This led to a little experimentation, and finally, to polenta soup. Now when I make polenta, I always try to have enough for the next day's soup. Tonight's was one of the better ones. I started by cooking about 1 cup of cranberry beans. While they simmered, I defrosted about 5 cups of chicken broth, and dumped the leftover polenta (about 4 cups)in. In the soup pot I browned some onions, and then added sliced chard stems, and a little of the bean water. The stems braised a bit while I whisked together (more or less--small lumps are no problem here) the polenta. When it reached a consistency I could live with, I dumped it into the soup pot. Sliced chard went in as well, and a few minutes later, the cooked beans. Once the chard was cooked enough, I declared the soup done. Delicious--just a bit of salt this time. Some red pepper flakes would be nice as well.

New Years Resolution #1

Like most people, I start each new year with the best of intentions. This year I'm hoping to be more organized (hey, a girl can dream, can't she?). I haven't carried a pocket calendar for years--I scrawl haircut dates on the back of my checkbook (which I never have in my purse unless I'm getting a haircut), and write down important dates (school meetings, dentist appointments, and birthdays) on the backs of receipts that seem always to float around in my purse. Lunch and drink dates I can track in my head just fine. Go figure.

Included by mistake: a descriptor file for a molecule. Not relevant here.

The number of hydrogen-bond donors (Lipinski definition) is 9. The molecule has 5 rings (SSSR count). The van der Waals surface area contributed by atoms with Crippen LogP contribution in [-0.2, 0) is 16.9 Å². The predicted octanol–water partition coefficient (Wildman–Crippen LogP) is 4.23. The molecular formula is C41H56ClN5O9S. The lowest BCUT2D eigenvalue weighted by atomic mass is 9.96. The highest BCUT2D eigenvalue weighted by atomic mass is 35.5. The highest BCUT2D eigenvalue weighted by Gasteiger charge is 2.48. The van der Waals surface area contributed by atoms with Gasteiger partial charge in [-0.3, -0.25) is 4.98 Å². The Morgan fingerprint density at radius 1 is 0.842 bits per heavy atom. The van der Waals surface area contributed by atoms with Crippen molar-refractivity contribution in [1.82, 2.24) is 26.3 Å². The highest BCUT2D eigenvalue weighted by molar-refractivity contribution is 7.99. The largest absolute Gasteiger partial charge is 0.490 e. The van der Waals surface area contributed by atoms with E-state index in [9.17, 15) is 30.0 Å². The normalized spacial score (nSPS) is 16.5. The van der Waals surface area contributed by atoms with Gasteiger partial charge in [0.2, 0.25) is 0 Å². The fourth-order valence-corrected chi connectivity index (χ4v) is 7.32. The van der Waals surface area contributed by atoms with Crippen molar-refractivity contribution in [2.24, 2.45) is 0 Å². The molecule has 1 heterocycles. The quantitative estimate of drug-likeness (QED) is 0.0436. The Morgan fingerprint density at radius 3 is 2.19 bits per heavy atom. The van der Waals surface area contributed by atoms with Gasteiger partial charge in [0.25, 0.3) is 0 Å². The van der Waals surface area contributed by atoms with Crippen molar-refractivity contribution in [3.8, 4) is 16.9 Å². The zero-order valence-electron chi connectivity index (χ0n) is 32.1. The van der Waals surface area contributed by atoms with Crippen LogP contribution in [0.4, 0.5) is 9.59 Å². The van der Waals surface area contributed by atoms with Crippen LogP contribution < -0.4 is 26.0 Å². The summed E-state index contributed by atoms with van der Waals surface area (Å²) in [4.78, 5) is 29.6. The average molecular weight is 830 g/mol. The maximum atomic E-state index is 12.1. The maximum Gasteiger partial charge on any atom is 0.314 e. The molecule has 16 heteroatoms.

But this year I had a lapse that really hurt. I missed the eggnog at Pearl Bakery. Perhaps you already know how much I love eggnog, especially the kind with plenty of bourbon and fluffy beaten egg whites trapped within. This is not the kind Pearl makes. Theirs was made, I think, mainly for use in the eggnog latte. I opted last year for a cold cup of it--they humored me, but I got the feeling I was the first person to want it that way.

Their eggnog isn't like the one I make at home. For starters, no bourbon (note to self: bring a flask). And I always make mine with raw eggs--a no no for a business. Did any of this mean their eggnog wasn't as good? Not at all--what it meant was when I sat down to my cup of eggnog, what I got was a cup of crème anglaise.